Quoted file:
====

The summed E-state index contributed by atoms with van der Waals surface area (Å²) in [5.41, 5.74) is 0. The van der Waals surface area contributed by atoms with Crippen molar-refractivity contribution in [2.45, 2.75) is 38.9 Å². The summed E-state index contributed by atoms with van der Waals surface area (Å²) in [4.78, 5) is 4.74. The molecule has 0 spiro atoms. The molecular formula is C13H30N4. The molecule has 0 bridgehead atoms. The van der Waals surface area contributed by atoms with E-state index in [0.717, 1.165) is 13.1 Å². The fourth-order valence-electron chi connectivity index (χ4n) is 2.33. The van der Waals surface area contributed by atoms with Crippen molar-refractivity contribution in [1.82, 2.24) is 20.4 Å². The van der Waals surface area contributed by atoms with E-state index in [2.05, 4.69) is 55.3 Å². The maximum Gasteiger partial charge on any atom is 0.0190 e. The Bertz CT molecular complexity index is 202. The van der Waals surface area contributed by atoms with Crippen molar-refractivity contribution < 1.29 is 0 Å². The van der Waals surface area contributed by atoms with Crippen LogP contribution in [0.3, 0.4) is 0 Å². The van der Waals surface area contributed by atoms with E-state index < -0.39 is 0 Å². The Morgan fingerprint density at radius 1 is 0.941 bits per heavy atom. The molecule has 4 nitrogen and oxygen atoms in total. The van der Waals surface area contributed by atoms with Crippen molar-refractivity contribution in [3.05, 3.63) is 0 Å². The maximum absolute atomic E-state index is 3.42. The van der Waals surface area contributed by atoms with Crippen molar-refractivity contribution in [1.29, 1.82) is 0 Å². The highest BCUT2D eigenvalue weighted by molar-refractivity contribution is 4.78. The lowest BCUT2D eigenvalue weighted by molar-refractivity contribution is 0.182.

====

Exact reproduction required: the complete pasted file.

The summed E-state index contributed by atoms with van der Waals surface area (Å²) in [5.41, 5.74) is 0. The van der Waals surface area contributed by atoms with Crippen molar-refractivity contribution in [2.45, 2.75) is 38.9 Å². The summed E-state index contributed by atoms with van der Waals surface area (Å²) in [4.78, 5) is 4.74. The molecule has 0 spiro atoms. The molecular formula is C13H30N4. The molecule has 0 bridgehead atoms. The van der Waals surface area contributed by atoms with E-state index in [0.717, 1.165) is 13.1 Å². The fourth-order valence-electron chi connectivity index (χ4n) is 2.33. The van der Waals surface area contributed by atoms with Crippen molar-refractivity contribution in [1.82, 2.24) is 20.4 Å². The van der Waals surface area contributed by atoms with E-state index in [2.05, 4.69) is 55.3 Å². The maximum Gasteiger partial charge on any atom is 0.0190 e. The Bertz CT molecular complexity index is 202. The van der Waals surface area contributed by atoms with Crippen molar-refractivity contribution < 1.29 is 0 Å². The van der Waals surface area contributed by atoms with Crippen LogP contribution in [0.3, 0.4) is 0 Å². The van der Waals surface area contributed by atoms with E-state index < -0.39 is 0 Å². The Morgan fingerprint density at radius 1 is 0.941 bits per heavy atom. The molecule has 4 nitrogen and oxygen atoms in total. The van der Waals surface area contributed by atoms with Crippen molar-refractivity contribution in [3.05, 3.63) is 0 Å². The maximum absolute atomic E-state index is 3.42. The van der Waals surface area contributed by atoms with Crippen molar-refractivity contribution in [1.29, 1.82) is 0 Å². The highest BCUT2D eigenvalue weighted by molar-refractivity contribution is 4.78. The lowest BCUT2D eigenvalue weighted by molar-refractivity contribution is 0.182.